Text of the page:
Super jelly from university of cambridge

‘Super jelly’ material can withstand trampling by elephants

Image credit: University of Cambridge

Researchers from the University of Cambridge have developed a jelly-like material that can withstand the equivalent of being run over by a car or trampled by an elephant, and completely recover to its original shape.

The material looks and feels like a jelly, with a 'squishy' texture, but when compressed it acts like an ultra-hard, shatterproof glass. Never before has such resistance to compression been incorporated into a soft material. This is even more remarkable considering that it is mostly composed of water.

The 'super jelly' could be used for a range of potential applications, including soft robotics, bioelectronics, or even as a cartilage replacement for biomedical use.

The behaviour of materials is dependent on their molecular structure. Stretchy, rubber-like hydrogels have many useful properties (such as toughness, flexibility, and self-healing capabilities) that make them a popular research subject, particularly as a potential material for surgical applications. However, making hydrogels that can withstand compression without being crushed is a challenge.

The 'super jelly' is 80 per cent water. The rest of the material is a network of polymers held together by reversible on-off interactions that control the mechanical properties of the material.

“In order to make materials with the mechanical properties we want, we used crosslinkers, where two molecules are joined through a chemical bond,” said Dr Zehuan Huang, first author of the Nature Materials paper describing its development. “We use reversible crosslinkers to make soft and stretchy hydrogels, but making a hard and compressible hydrogel is difficult and designing a material with these properties is completely counterintuitive.”

Working in the laboratory of Professor Oren Scherman, the researchers used barrel-used molecules called cucurbiturils to create the new hydrogel. The cucurbituril is the crosslinking molecule which holds two guest molecules in its cavity “like a molecular handcuff”. For this material, they designed guest molecules that tend to stay inside the cavity for longer than normal, keeping the polymer network tightly linked and allowing it to withstand considerable compression.

“At 80 per cent water content, you’d think it would burst apart like a water balloon, but it doesn’t; it stays intact and withstands huge compressive forces,” said Professor Scherman, director of the University of Cambridge’s Melville Laboratory for Polymer Synthesis. “The properties of the hydrogel are seemingly at odds with each other.”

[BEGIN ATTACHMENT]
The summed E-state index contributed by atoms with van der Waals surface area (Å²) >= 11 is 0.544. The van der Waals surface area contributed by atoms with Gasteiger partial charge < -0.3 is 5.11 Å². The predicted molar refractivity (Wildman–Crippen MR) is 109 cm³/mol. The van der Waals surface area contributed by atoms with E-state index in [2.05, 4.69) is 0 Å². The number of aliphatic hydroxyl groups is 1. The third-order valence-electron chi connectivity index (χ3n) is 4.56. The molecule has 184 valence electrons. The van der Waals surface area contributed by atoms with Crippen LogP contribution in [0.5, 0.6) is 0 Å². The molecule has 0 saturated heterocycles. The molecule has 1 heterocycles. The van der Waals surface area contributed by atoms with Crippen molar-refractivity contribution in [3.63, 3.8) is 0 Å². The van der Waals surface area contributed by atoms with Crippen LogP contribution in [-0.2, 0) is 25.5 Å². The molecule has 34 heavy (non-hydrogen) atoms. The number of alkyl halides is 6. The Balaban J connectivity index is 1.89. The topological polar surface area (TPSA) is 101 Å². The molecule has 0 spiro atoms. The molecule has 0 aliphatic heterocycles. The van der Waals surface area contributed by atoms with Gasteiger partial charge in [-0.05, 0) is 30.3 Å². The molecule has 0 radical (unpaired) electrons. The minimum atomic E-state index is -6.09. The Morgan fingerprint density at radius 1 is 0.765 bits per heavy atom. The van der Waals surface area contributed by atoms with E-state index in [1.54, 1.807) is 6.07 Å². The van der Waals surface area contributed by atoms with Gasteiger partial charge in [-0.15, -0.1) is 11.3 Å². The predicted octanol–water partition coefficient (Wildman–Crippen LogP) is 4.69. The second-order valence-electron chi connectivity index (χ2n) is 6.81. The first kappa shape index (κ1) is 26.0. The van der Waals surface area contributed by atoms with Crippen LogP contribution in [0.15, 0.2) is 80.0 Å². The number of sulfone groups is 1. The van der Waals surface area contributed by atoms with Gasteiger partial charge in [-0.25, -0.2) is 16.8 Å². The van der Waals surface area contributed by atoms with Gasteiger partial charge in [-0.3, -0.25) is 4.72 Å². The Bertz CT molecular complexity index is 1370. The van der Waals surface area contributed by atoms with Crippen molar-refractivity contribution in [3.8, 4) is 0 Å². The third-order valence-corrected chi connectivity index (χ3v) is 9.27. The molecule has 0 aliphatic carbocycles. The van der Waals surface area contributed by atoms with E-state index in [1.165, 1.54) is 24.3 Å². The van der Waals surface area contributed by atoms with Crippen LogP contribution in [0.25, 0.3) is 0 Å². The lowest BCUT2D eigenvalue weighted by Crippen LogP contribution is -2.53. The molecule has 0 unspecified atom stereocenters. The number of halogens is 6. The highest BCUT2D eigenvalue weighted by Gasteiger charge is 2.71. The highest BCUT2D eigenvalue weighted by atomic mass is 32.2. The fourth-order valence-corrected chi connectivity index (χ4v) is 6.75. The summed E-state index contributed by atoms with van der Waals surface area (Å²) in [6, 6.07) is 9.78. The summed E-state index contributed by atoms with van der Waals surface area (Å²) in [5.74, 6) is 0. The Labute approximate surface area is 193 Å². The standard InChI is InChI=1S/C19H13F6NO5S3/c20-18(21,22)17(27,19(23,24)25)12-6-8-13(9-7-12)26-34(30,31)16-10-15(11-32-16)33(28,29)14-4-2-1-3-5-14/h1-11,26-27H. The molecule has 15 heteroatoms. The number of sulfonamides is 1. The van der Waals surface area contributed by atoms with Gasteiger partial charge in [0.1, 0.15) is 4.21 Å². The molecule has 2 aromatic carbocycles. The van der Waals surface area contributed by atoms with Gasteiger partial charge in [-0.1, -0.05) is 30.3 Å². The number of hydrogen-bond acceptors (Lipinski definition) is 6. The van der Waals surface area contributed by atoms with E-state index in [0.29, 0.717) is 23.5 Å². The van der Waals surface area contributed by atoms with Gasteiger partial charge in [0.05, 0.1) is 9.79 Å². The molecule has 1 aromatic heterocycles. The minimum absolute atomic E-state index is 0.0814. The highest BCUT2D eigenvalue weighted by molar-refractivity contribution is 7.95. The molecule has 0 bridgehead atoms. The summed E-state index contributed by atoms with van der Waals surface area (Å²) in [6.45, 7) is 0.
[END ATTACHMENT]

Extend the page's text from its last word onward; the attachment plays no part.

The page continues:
Co-author Dr Jade McCune added: “The way the hydrogel can withstand compression was surprising. It wasn’t like anything we’ve seen in hydrogels. We also found that the compressive strength could be easily controlled through simply changing the chemical structure of the guest molecule inside the handcuff.”

To make their glass-like hydrogels, the team chose specific guest molecules for the handcuff. Altering the molecular structure of guest molecules allowed the dynamics of the material to “slow down” considerably, with the mechanical performance of the final hydrogel ranging from rubber-like to glass-like states.

Scherman continued: “People have spent years making rubber-like hydrogels, but that’s just half of the picture. We’ve revisited traditional polymer physics and created a new class of materials that span the whole range of material properties from rubber-like to glass-like, completing the full picture.”

The researchers used the material to make a hydrogel pressure sensor for real-time monitoring of human motions, including standing, walking and jumping. They are now working to further develop the 'super jelly' towards biomedical and bioelectronic applications.

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